The Government, regulators and employers are failing in their responsibilities to tackle sexual harassment in the workplace, says the Women and Equalities Committee in their report, following a wide-ranging six-month inquiry.
Failure to tackle unlawful behaviours;
· The Committee finds that sexual harassment at work is widespread and commonplace but there has been a failure to tackle unlawful behaviours, despite the Government’s obligations under international law.
· Employers and regulators have ignored their responsibilities for too long, says the Committee, and often legal protections are not available to workers in practice.
· 40% of women and 18% of men have experienced unwanted sexual behaviour in the workplace [Source: ComRes poll for the BBC].
Putting sexual harassment at the top of the agenda;
The report calls on Government to focus on five priorities to put sexual harassment at the top of the agenda for employers:
· Introduce a new duty on employers to prevent harassment, supported by a statutory code of practice outlining the steps they can take to do this; and ensuring that interns, volunteers and those harassed by third parties have access to the same legal protections and remedies as their workplace colleagues;
· Require regulators to take a more active role, starting by setting out the actions they will take to help tackle this problem, including the enforcement action they will take; and making it clear to those they regulate that sexual harassment is a breach of professional standards and a reportable offence with sanctions;
· Make enforcement processes work better for employees by setting out in the statutory code of practice what employers should do to tackle sexual harassment; and reducing barriers to taking forward tribunal cases, including by extending the time limit for submitting a claim, introducing punitive damages for employers and reducing cost risks for employees;
· Clean up the use of non-disclosure agreements (NDAs), including by requiring the use of standard, plain English confidentiality clauses, which set out the meaning, limit and effect of the clause, and making it an offence to misuse such clauses; and extending whistleblowing protections so that disclosures to the police and regulators such as the EHRC are protected;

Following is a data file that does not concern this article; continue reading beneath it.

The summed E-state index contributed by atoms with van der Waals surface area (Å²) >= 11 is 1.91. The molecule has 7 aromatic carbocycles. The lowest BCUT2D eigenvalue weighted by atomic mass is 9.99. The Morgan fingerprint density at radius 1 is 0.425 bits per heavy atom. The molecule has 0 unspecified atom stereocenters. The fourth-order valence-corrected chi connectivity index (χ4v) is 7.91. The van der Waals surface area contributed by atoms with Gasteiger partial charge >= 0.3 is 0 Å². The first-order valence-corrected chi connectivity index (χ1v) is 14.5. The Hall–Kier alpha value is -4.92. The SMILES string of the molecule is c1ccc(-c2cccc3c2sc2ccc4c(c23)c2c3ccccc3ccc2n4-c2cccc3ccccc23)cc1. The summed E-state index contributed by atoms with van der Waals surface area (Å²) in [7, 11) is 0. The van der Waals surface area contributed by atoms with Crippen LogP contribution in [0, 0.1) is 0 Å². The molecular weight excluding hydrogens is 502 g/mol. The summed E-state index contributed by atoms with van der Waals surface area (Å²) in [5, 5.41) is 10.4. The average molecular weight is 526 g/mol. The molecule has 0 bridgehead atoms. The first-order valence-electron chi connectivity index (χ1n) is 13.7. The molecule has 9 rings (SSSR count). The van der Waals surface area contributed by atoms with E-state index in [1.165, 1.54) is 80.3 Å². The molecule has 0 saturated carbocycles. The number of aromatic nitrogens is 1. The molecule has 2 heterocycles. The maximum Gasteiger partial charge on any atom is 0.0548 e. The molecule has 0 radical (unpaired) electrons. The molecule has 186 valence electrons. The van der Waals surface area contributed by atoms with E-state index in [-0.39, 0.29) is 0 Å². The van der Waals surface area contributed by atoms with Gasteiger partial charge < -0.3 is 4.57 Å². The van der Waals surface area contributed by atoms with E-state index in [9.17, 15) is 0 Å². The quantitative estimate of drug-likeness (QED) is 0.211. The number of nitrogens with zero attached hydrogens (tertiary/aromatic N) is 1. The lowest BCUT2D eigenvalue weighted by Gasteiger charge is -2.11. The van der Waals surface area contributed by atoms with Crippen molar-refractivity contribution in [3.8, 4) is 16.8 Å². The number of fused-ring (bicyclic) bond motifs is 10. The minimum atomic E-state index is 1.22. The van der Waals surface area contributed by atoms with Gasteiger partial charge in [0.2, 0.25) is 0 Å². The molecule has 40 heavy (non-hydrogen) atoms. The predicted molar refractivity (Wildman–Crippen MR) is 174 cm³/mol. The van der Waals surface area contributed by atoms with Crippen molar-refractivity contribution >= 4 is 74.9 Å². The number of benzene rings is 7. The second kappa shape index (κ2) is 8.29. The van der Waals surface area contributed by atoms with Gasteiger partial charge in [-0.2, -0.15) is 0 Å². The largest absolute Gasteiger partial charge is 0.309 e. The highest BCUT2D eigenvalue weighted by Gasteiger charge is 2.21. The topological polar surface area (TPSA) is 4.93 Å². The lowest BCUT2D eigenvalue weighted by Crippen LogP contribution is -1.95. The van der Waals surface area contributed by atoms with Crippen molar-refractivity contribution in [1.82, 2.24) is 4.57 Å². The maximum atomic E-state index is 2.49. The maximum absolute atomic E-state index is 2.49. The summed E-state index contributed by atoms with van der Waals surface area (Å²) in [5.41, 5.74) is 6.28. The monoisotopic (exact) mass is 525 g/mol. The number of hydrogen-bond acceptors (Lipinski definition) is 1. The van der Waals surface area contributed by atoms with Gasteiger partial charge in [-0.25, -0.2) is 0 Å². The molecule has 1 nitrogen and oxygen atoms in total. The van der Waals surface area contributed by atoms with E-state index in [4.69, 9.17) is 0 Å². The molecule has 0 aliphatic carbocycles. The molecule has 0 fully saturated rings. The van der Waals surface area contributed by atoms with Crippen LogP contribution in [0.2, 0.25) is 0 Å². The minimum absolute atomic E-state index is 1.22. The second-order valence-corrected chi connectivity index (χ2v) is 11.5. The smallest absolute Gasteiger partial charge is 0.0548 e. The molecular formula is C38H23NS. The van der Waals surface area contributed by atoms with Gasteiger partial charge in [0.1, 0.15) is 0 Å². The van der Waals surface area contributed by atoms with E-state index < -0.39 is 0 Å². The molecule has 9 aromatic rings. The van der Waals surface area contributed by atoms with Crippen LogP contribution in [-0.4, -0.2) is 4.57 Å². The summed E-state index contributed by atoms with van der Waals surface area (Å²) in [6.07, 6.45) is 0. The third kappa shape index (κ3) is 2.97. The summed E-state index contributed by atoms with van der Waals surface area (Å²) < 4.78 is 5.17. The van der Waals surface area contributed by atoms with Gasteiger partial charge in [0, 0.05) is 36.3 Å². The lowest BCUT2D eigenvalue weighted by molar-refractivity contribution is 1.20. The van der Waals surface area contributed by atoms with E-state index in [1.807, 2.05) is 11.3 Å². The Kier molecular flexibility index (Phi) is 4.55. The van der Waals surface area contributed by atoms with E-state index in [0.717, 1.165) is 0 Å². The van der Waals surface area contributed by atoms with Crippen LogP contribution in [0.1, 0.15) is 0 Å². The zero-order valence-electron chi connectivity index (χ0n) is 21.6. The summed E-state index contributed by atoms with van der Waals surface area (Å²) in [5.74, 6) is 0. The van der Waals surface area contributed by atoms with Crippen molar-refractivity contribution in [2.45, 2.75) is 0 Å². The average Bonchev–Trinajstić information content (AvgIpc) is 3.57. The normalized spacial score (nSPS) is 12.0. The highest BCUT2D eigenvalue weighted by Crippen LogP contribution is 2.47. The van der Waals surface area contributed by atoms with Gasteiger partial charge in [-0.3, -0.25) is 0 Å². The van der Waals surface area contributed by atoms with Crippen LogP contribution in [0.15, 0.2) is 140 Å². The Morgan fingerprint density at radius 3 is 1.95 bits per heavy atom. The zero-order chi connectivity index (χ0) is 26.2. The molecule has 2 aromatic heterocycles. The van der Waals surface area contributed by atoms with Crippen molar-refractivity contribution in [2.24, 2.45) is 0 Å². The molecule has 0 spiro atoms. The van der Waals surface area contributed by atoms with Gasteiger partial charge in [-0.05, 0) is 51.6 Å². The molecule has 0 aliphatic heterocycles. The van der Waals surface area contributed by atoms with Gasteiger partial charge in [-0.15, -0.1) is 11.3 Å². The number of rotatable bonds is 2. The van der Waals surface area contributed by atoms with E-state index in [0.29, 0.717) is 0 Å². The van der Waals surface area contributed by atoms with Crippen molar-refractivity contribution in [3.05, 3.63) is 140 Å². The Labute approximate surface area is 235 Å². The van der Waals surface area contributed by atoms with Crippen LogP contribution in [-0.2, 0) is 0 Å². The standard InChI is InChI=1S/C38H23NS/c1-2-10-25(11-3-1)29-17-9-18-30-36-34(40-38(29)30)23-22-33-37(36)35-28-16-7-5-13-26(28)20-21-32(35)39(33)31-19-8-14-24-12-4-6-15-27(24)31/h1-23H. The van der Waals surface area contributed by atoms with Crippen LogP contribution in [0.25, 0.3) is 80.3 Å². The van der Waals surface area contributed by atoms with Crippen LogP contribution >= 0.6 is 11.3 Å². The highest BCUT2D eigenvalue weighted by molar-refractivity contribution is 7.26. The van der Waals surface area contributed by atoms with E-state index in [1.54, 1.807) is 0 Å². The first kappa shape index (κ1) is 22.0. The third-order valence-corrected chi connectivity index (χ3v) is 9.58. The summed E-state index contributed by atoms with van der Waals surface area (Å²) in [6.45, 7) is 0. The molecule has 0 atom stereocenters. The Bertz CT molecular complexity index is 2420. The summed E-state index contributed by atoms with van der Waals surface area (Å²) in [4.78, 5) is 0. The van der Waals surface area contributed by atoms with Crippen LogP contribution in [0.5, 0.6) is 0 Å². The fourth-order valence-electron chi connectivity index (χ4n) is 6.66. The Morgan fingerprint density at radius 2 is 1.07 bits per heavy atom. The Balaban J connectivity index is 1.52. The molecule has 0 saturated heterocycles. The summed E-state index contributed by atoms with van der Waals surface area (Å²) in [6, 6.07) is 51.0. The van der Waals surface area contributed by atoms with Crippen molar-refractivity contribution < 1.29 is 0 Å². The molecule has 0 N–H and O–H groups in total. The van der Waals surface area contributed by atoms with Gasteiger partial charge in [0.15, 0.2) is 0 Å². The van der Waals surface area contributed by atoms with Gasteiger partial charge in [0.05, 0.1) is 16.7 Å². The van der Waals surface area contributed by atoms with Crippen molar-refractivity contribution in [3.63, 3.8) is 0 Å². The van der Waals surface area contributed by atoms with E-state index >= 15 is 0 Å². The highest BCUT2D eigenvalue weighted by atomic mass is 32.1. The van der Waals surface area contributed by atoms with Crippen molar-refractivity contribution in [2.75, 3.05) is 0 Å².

· Collect robust data on the extent of sexual harassment in the workplace and on the number of employment tribunal claims involving complaints of harassment of a sexual nature.
Billy Muir from outsourced HR company LBJ consultants explains that employers need to be aware of their responsibilities to employees:
“Employers can be deemed responsible for not protecting their employees from sexual harassment. This is called vicarious liability. Policies and procedures should be in place to protect the business and the employees.”
Current system is inadequate
Back in 2018, Chair of the Women and Equalities Committee, Maria Miller MP, said:
“It is utterly shameful that in 2018, unwanted sexual comments, touching, groping and assault are seen as an everyday occurrence and part of the culture in many workplaces.
· Government, regulators and employers have been dodging their responsibilities for far too long.
· There is currently little incentive for employers to take robust action.
In contrast, there is considerable focus on other corporate governance issues like protecting people’s personal data and preventing money laundering, with stringent requirements on employers and businesses to meet their responsibilities.
· It’s time to put the same emphasis on tackling sexual harassment.
· The effects of sexual harassment can be traumatic and devastating, and this is reinforced by the personal evidence we received.
· The lack of appropriate support for victims within the workplace cannot continue.
· The burden falls unacceptably on the individual to hold harassers and employers to account when they will already hesitate to do so due to fear of victimisation.
· The current system is inadequate: the tribunal system must provide an effective remedy for employees.
· NDAs have their place in settling complaints, but they must not be used to prevent or dissuade victims from reporting incidents as is clearly the case now.
· We expect proper regulation of NDAs and that any unethical practices lead to strong and appropriate sanctions.”